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Photo taken by contributor Jaeda DeWalt, a conceptual self-portrait artist in her forties from Seattle, Washington. Her battles with mental illness hearken back to her earliest memories, at age 4, when she became obsessed with the number four and performed exhaustive rituals in patterns of four. During her teen years, she began noticing extreme mood swings, manic one moment and depressed the next, and in her late 20′s she finally sought treatment and was diagnosed with Bipolar, OCD, PTSD, Anxiety, and ADHD. Her doctors told her they believed the mental illness was brought on by a severe concussion she sustained at age two, along with the trauma of being sexually abused as a child into her young adult years. Her life was filled with self-destructive coping methods until she went full force into creating, in her mid-twenties. The process of creating and putting herself in front of the camera felt cathartic, liberating and healing. The photographic medium opened up a new world to her and ignited a kind of passion within that she didn’t even know she was capable of experiencing. She has been on an ever-evolving, healing journey, ever since.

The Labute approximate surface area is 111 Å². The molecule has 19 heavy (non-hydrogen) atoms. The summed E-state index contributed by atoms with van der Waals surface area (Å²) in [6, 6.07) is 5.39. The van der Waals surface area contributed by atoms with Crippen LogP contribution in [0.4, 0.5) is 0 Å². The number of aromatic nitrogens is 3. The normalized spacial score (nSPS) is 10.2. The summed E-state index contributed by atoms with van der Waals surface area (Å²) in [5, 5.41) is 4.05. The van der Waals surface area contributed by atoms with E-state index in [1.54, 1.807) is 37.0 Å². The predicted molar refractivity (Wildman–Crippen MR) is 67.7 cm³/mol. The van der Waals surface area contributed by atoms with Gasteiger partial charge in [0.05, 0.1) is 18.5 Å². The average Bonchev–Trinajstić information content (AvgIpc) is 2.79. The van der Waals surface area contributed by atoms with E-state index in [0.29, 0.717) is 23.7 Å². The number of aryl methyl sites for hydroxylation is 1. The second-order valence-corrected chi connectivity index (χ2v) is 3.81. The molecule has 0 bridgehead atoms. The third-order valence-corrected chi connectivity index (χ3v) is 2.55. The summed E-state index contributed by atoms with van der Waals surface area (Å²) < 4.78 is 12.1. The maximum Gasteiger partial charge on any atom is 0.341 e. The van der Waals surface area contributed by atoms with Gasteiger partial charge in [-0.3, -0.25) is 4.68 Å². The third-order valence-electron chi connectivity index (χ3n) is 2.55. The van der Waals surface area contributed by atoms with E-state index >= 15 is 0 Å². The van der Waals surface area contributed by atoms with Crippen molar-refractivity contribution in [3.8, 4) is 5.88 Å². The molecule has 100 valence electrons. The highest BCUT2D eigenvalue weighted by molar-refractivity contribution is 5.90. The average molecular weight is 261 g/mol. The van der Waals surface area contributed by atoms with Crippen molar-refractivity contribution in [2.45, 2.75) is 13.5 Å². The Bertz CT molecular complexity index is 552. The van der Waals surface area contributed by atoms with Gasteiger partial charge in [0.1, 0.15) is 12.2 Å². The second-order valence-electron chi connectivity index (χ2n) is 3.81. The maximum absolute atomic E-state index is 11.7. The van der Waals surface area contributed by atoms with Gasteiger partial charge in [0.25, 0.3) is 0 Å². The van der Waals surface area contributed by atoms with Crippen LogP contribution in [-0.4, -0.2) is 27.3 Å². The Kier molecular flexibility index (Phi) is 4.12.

About this photo: “This image hearkens back to my childhood and the invisible tattoos of CSA (child sexual abuse). I believe this is what triggered my OCD, which started very young. For the longest time I have felt unworthy, damaged, tainted and broken.
This was a challenging image to create, both emotionally and artistically. Despite my chaotic mind, I am obsessed with cleanliness and order. I mixed coffee grounds with body oil to create the look of dirt on my skin and wrapped my chest in brown packing paper.
Art is my healing vessel. I’ve come along way in my journey of survival and know I still have a long way to go. My goal in creating this was not just to heal myself but to give a voice to others who struggle with similar trauma from their past. We can not heal so long as we remain shrouded in silence, secrets and shame.”